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Mothering alone: Confident solo parenting

Mother and two sons
Credit: iStock.com/Guasor

It’s not unusual for solo mothers to feel overwhelmed, but there are ways to confidently raise a happy, healthy child when you have sole responsibility for their day-to-day care.

Single motherhood comes in all shapes and sizes. It may be by choice, divorce, loss of a partner, or a husband living or working interstate or overseas. All of these mothers, if they’re fortunate, will have a family support system they can rely on, or a group of kind and caring friends.

Psychotherapist Melissa Ferrari says there’s a wide range of support that a solo mother needs to help her raise her children alone.

“A solo mother needs offers of help from people in the community. For example, people to make a meal, or mind their kids while they go to a doctor or hair appointment. It also helps if people offer to include her kids in things with their family,” Ms Ferrari says.

“Solo mums also need extra financial support, as well as support for the times when she is not always available to meet all her children’s needs. It’s also important solo mothers get help with getting a little ‘me’ time."

It goes without saying that one of the biggest challenges in mothering alone is that there is only one of you for a job that is, ideally, meant to be for two.

“Another challenge is the feeling of getting emotionally tired and burnt out.  Some mothers will have to put up with judgemental comments from people in society, friends and family as to how did they end up in ‘this place’.

“Other single mums are put in the position where they are constantly being offered unsolicited advice. But one of the biggest challenges is having to be fully independent on a lot of things that are usually shared. There’s also the burden of having all the financial responsibilities.”

Give yourself a break, allow yourself to be human and make mistakes, and allow your child to be human too – that is going to make everyone much more satisfied and able to get on with it.
Dr Judith Locke

Psychologist Dr Judith Locke says one of the biggest challenges in mothering alone is that things that often take two people will take a solo parent every ounce of energy to do on their own.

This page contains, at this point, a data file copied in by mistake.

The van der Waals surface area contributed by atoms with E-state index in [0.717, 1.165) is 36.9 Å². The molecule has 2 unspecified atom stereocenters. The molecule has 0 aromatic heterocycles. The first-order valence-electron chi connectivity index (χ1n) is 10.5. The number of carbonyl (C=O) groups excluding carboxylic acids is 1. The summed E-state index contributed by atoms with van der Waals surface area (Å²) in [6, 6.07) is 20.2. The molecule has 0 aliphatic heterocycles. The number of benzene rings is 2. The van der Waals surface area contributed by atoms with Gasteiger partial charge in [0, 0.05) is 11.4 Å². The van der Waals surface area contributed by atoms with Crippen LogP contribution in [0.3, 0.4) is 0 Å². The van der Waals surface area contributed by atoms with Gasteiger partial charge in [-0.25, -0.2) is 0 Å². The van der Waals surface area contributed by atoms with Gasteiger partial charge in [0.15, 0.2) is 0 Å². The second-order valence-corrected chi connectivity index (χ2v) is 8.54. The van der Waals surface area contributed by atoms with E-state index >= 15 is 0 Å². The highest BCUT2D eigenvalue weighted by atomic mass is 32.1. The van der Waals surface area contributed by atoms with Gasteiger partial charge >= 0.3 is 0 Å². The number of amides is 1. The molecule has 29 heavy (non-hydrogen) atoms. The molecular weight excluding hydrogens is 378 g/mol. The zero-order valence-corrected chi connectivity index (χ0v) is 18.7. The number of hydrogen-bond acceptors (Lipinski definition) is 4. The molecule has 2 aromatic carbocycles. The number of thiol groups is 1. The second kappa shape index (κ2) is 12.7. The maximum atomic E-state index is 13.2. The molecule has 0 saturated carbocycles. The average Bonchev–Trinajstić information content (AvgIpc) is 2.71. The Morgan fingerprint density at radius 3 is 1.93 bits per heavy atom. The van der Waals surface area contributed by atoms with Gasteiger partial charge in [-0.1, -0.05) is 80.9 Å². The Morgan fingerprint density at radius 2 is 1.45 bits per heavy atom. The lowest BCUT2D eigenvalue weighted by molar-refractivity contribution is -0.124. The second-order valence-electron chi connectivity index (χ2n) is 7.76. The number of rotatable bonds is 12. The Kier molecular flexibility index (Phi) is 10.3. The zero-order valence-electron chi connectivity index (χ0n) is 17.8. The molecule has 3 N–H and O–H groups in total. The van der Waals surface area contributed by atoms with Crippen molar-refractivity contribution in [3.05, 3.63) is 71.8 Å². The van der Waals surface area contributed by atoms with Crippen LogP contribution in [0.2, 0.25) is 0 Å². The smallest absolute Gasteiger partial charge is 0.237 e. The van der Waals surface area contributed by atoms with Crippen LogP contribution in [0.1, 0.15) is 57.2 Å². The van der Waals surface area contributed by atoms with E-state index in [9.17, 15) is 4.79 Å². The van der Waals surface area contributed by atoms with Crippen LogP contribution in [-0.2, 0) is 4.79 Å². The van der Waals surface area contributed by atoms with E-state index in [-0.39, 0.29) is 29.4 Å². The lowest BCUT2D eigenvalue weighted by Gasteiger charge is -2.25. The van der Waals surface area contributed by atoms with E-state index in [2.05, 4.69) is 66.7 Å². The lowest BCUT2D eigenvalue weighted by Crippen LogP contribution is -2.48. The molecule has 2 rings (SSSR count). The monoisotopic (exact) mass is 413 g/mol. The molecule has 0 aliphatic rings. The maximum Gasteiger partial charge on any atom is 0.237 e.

“Add in some sadness at the loss of a partner or guilt at your child not having the other parent around and it is a recipe for feeling you are always doing the wrong thing,”  Dr Locke says.

“There are some advantages of course – if someone else is at home and you have to change a nappy, you might be resentful that you are the only one doing that. But when you’re on your own, you take responsibility for everything and don’t have the chance to have simmering resentment. Single mothers don’t have to deal with the reality of two different parenting styles.”

Dr Locke says it’s often easier to work with single parents on their parenting style, than to work with two very different parents.

“If one contributes and the other one doesn’t, and you’re living in the same home, this can lead to complications and tension, which is why children can go to school and have different rules for school and different rules at home,” she says.

“But when it’s just you and your children, you don’t have an adult relationship in the home to make you both a team that is a little separate from the children, and this might mean that you tend to act as your children’s friend and not their parent.

“This may make discipline very difficult.  It’s much better to have a consistently authoritative approach (a mix of care and expectations) as your child will know what to expect.”

Above all, Dr Locke believes it’s important to remember most parents are doing the very best they can. Things might not always be perfect, but that’s life.

“In giving your child a ‘not perfect life’ you are better preparing them for their future that is probably not going to be perfect either. Give yourself a break, allow yourself to be human and make mistakes, and allow your child to be human too – that is going to make everyone much more satisfied and able to get on with it,” Dr Locke says.

Melissa Ferrari encourages mums to reach out for help online, where mothers can connect with each other and ask for advice.

“There are sites single mums can join that offer genuine support for single mums. Another thing single mums can do is to reach out for help from family and friends. This may be a big step but an important one as you may be surprised how many people will support you when you ask for help,” Ms Ferrari says.

“It’s a good idea to join local play groups as you may find there are other single mums there and you might be able to learn from each other as well as help each other out on tough days with kids.”

Ms Ferrari also suggests single mums take advantage of any available community help, using services such as community nurses or free counselling. Single mums who are feeling overwhelmed could benefit from a good therapist or counsellor who can normalise how they’re feeling.

“Also make sure you always say yes to those who want to help with making a meal or driving your kids to school. Stay away from people who are negative or judgemental of your situation. They have no idea how it has been for you, nor do they know what led you to be a single mum. It’s your journey.  Nothing you do needs to be explained to anybody,” Ms Ferrari says.

“If you are dating and finding it is not helping boost your confidence or being good for you give it a rest until you are ready. Becoming a single mum can feel like a vulnerable time that brings many difficulties. Learning to practice self-care regularly can help you feel more nurtured and in control because you are putting yourself first.”